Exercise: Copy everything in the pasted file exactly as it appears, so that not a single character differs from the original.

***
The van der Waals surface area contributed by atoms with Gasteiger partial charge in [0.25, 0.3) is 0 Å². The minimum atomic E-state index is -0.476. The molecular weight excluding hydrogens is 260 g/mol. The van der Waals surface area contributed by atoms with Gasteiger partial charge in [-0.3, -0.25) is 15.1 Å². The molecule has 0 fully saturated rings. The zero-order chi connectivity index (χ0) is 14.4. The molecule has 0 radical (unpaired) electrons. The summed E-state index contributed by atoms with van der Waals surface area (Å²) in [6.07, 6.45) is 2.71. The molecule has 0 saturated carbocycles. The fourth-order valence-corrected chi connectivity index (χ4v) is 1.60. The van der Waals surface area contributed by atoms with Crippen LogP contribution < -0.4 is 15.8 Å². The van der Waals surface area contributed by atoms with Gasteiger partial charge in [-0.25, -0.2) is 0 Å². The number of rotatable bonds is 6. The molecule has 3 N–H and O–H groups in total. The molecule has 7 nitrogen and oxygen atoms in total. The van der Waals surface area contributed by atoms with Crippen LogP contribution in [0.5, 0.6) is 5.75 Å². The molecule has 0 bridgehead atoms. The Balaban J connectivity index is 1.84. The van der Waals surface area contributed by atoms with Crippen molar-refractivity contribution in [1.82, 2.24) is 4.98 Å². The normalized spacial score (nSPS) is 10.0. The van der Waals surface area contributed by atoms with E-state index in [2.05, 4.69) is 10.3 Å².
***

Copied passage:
The van der Waals surface area contributed by atoms with Gasteiger partial charge in [0.25, 0.3) is 0 Å². The minimum atomic E-state index is -0.476. The molecular weight excluding hydrogens is 260 g/mol. The van der Waals surface area contributed by atoms with Gasteiger partial charge in [-0.3, -0.25) is 15.1 Å². The molecule has 0 fully saturated rings. The zero-order chi connectivity index (χ0) is 14.4. The molecule has 0 radical (unpaired) electrons. The summed E-state index contributed by atoms with van der Waals surface area (Å²) in [6.07, 6.45) is 2.71. The molecule has 0 saturated carbocycles. The fourth-order valence-corrected chi connectivity index (χ4v) is 1.60. The van der Waals surface area contributed by atoms with Crippen LogP contribution < -0.4 is 15.8 Å². The van der Waals surface area contributed by atoms with Gasteiger partial charge in [-0.25, -0.2) is 0 Å². The number of rotatable bonds is 6. The molecule has 3 N–H and O–H groups in total. The molecule has 7 nitrogen and oxygen atoms in total. The van der Waals surface area contributed by atoms with Crippen LogP contribution in [0.5, 0.6) is 5.75 Å². The molecule has 0 bridgehead atoms. The Balaban J connectivity index is 1.84. The van der Waals surface area contributed by atoms with Crippen molar-refractivity contribution in [1.82, 2.24) is 4.98 Å². The normalized spacial score (nSPS) is 10.0. The van der Waals surface area contributed by atoms with E-state index in [2.05, 4.69) is 10.3 Å².